Thanks Frank - that is very clear. So the publicity is about as justified as
(say) a new fig parrot is?
Seriously I have always had doubts (as a non biologist) about some of this
DNA stuff - I attempted to read one paper and the author seemed to be saying
that if the difference in the small part of the DNA he had studied was more
than "x" % then he would declare the beasts to be separate species. The
choice of "x" seemed totally arbitrary.
Still - I guess as long as taxonomists can generate new ways of looking at
the world we will never be short of the need to buy new bird books and
update our "life lists"
On 23/02/07, Frank Rheindt <> wrote:
David (and others),
trying to keep it short:
1.) These DNA barcode people are just looking at one single gene (COI),
which happens to be one out of three dozen genes on the mitochondrion (a
tiny cell organelle). In the nucleus of each cell, there are millions and
millions more genes, many of which are responsible for the appearance of
organism. So it all depends on what you really want to do: If you were
looking at a gene that codes for the colour of a duck's wing speculum, you
bet there would be huge differences between Blue-winged and Cinnamon Teal.
However, phylogeneticists try to look at neutral genes that don't have
anything to do with what an organism looks like, to avoid circularity.
2.) Barcoding is a nice tool to detect "suspects" for splitting/lumping,
in most cases more phylogenetic work will be necessary to corroborate the
split/lump. For example, let's take the case of those "species with
identical DNA": First of all, never say they have identical DNA, but say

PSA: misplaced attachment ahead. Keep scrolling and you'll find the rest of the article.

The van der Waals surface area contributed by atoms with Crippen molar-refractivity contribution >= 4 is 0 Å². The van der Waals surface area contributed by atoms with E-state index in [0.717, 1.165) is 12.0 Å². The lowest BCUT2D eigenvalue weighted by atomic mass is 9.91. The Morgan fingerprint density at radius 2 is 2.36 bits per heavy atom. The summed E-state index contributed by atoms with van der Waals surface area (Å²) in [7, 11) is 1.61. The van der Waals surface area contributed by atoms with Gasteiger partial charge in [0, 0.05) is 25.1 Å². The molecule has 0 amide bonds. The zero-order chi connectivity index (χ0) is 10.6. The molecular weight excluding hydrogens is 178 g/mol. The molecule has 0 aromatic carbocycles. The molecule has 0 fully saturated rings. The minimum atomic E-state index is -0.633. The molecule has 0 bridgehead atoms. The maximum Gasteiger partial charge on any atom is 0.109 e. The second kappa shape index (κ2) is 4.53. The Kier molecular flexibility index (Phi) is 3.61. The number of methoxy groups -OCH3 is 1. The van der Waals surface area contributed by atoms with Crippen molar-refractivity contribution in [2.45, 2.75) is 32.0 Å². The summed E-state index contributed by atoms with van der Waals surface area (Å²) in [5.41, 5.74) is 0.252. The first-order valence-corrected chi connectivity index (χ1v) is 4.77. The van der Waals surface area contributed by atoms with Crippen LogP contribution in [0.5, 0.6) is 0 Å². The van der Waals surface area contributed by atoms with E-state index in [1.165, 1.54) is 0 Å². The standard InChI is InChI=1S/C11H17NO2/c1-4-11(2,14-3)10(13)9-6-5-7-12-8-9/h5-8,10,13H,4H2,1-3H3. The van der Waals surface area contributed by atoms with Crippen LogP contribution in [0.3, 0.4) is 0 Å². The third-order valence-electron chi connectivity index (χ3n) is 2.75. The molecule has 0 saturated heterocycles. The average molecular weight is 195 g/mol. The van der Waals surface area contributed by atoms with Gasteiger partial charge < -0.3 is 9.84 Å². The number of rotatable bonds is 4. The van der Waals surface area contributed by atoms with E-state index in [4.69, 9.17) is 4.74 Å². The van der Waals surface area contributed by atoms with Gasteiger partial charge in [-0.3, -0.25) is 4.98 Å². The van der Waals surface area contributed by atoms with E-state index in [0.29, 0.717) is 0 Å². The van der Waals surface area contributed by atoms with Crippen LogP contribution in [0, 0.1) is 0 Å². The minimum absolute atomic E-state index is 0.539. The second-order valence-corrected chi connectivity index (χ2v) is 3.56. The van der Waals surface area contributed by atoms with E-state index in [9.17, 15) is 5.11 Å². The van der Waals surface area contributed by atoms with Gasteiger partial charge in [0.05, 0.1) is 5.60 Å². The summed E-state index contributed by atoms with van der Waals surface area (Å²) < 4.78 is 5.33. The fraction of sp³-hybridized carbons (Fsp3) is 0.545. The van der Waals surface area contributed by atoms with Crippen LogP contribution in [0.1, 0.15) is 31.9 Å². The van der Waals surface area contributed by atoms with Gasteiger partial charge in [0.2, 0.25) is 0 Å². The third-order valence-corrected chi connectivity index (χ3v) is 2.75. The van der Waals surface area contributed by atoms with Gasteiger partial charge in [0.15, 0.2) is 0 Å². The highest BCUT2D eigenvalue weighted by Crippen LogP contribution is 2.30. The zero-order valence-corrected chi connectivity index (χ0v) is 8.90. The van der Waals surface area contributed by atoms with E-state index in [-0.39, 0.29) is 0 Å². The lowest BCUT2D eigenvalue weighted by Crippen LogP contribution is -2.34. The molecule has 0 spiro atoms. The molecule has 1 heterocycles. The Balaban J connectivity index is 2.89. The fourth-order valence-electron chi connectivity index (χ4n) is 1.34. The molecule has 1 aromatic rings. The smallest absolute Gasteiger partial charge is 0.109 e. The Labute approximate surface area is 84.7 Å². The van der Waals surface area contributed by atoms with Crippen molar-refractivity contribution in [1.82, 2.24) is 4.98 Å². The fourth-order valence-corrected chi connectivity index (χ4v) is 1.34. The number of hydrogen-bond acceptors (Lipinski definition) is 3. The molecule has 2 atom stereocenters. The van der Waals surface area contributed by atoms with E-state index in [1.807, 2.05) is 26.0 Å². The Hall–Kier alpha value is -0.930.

something along the lines of "...they have an identical sequence in their
COI gene..." (which is less than a millionth of their total DNA).
the reason for having an identical COI sequence could be manifold, and
involve things such as ancient hybridization events (during which one
species' COI gene "invaded" that of the other) - this is called
mitochondrial introgression and is fairly common in birds. So those
can still be viable and valid species despite that finding! (A similar
in Australian birds involves White-browed and Masked Woodswallows, which
have identical mitochondrial DNA).
Bottomline: DNA barcoding is a nice tool to whet our appetites, but in
case, a split or lump requires subsequent follow-up studies to corroborate
>From: "Dave Torr" <>
>To: "L&L Knight" <>
>CC: Birding Aus <>
>Subject: Re: [Birding-Aus] DNA based lumps, splits and IDs
>Date: Fri, 23 Feb 2007 15:30:04 +1100
>Maybe I'm missing something (and I'm no expert on DNA!). The reference on
>"splits" shows a number of what I have always thought of as "good"
>anyway, with no indication of what they have been split from (or what has
>been split from them).
>And the DNA lumps shows Blue-winged Teal and Cinnamon Teal to be 100%
>similar - yet visually at least they are very different...... Since as a
>"layman" I assumed DNA controlled the appearance of an animal how can
>be the case?
>Please excuse the ignorance but I would love someone to explain in simple
>>< DNA splits >
>>Unique DNA barcodes for provisional new bird species were obtained from
>>these look-alike specimens.
>>< DNA lumps>
>>These groups of bird species were shown to have virtually identical DNA.
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